Scene from a Dugu in Dangriga
The Dugu Ritual of the Garinagu of Belize: Reinforcing Values of Society through Music and Spirit Possession. Where boats are sent out to the Cayes to catch fish and return.
The Dugu is a diverse and deeply religious ceremony in which a Buyei (high priest) leads a generation into contact with deceased relatives.
The ancestral rites come in three parts: The Amuyadahani (Bathing the Spirit of the Dead); the Chugu (Feeding of the Dead), and the Dugu (the actual Feasting of the Dead).
These religious activities bring together relatives from Honduras, Guatemala, even from as far away as the U.S.A. The Buyei summons the presence of three drummers, a group of Afuna-hountiuya (dressed in red cultural outfit), a number of Gayusa (singers) and fishermen to gather seafood (Adugahatinya).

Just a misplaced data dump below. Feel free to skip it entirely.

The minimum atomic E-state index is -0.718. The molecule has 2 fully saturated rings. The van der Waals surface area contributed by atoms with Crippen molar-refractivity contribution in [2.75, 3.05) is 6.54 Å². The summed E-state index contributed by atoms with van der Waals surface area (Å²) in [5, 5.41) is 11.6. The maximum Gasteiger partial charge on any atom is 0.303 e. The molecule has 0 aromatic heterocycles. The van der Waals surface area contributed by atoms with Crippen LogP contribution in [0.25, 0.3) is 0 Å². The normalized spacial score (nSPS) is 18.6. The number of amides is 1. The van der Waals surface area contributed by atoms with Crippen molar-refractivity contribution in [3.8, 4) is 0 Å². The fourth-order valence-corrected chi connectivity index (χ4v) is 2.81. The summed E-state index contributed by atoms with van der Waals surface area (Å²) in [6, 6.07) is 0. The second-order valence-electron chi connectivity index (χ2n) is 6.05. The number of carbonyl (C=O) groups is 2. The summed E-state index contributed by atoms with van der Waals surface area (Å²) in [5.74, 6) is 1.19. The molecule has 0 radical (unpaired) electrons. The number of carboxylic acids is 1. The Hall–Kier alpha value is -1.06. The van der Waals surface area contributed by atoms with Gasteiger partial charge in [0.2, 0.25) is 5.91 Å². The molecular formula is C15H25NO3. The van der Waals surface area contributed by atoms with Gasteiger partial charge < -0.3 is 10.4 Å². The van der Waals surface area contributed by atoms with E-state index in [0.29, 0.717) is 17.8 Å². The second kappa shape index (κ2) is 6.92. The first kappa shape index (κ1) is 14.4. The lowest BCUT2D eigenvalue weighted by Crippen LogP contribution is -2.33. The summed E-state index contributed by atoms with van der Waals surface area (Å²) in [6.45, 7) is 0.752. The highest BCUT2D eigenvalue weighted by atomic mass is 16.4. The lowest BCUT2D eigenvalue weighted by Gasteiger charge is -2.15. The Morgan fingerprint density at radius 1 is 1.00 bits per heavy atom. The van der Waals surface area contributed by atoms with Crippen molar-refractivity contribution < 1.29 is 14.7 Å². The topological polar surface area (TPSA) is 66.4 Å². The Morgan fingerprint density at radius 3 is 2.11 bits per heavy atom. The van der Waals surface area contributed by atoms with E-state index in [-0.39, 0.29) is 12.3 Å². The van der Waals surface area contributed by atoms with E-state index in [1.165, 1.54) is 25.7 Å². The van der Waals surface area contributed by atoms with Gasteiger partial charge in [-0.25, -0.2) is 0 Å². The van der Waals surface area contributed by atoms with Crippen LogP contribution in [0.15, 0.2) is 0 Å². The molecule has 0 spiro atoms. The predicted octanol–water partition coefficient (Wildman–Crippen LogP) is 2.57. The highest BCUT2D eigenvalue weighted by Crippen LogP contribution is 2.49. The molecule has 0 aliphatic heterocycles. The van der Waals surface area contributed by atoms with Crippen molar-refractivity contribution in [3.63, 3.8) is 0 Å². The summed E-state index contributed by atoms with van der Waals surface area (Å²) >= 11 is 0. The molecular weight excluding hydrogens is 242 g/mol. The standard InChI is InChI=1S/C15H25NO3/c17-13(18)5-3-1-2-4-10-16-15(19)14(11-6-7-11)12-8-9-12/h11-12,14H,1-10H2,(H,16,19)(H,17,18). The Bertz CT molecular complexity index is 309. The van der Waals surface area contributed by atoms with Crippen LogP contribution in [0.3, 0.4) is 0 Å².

The purpose of having a Dugu is to appeal to ancestors for help in resolving some problem in the designated family. The Ancestral Spirit or Gubida penetrates the congregation and communicates with his people during an Owehani (comparable to Pentecost).
The major highlight of the Dugu is a series of dancing which comes in four parts: Abeimahani, Amalihani, Awangulahani, and Hugulendu.
The entire Dugu ceremony usually lasts a few days in addition to several weeks of tedious preparatory work. Forty eight hours of continuous drumming and dancing in the temple (Dabuyaba) creates the mood for dialogue with the Spirits which satisfies the purpose of the Dugu.
Photograph by Tony Rath
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